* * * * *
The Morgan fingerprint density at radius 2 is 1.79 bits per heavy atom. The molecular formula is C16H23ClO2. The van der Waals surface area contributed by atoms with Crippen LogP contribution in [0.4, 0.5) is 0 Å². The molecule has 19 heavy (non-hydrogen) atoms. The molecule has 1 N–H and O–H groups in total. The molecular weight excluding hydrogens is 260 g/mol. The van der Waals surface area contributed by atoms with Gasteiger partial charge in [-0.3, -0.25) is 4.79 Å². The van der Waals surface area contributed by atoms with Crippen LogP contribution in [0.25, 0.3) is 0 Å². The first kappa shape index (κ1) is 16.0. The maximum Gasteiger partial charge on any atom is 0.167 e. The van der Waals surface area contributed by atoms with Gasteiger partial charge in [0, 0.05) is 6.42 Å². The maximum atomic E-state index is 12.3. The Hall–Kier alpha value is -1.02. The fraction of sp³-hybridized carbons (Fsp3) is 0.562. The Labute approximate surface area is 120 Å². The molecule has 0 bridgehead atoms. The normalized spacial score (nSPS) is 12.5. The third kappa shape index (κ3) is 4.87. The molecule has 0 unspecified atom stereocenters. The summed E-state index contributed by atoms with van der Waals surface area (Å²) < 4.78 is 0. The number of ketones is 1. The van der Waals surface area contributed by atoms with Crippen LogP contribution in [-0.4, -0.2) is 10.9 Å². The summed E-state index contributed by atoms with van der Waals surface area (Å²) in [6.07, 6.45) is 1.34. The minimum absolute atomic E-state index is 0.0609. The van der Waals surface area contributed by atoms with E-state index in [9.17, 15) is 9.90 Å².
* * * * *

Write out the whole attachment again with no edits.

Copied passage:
The Morgan fingerprint density at radius 2 is 1.79 bits per heavy atom. The molecular formula is C16H23ClO2. The van der Waals surface area contributed by atoms with Crippen LogP contribution in [0.4, 0.5) is 0 Å². The molecule has 19 heavy (non-hydrogen) atoms. The molecule has 1 N–H and O–H groups in total. The molecular weight excluding hydrogens is 260 g/mol. The van der Waals surface area contributed by atoms with Gasteiger partial charge in [-0.3, -0.25) is 4.79 Å². The van der Waals surface area contributed by atoms with Crippen LogP contribution in [0.25, 0.3) is 0 Å². The first kappa shape index (κ1) is 16.0. The maximum Gasteiger partial charge on any atom is 0.167 e. The van der Waals surface area contributed by atoms with Gasteiger partial charge in [0, 0.05) is 6.42 Å². The maximum atomic E-state index is 12.3. The Hall–Kier alpha value is -1.02. The fraction of sp³-hybridized carbons (Fsp3) is 0.562. The Labute approximate surface area is 120 Å². The molecule has 0 bridgehead atoms. The normalized spacial score (nSPS) is 12.5. The third kappa shape index (κ3) is 4.87. The molecule has 0 unspecified atom stereocenters. The summed E-state index contributed by atoms with van der Waals surface area (Å²) < 4.78 is 0. The number of ketones is 1. The van der Waals surface area contributed by atoms with Crippen LogP contribution in [-0.4, -0.2) is 10.9 Å². The summed E-state index contributed by atoms with van der Waals surface area (Å²) in [6.07, 6.45) is 1.34. The minimum absolute atomic E-state index is 0.0609. The van der Waals surface area contributed by atoms with E-state index in [9.17, 15) is 9.90 Å².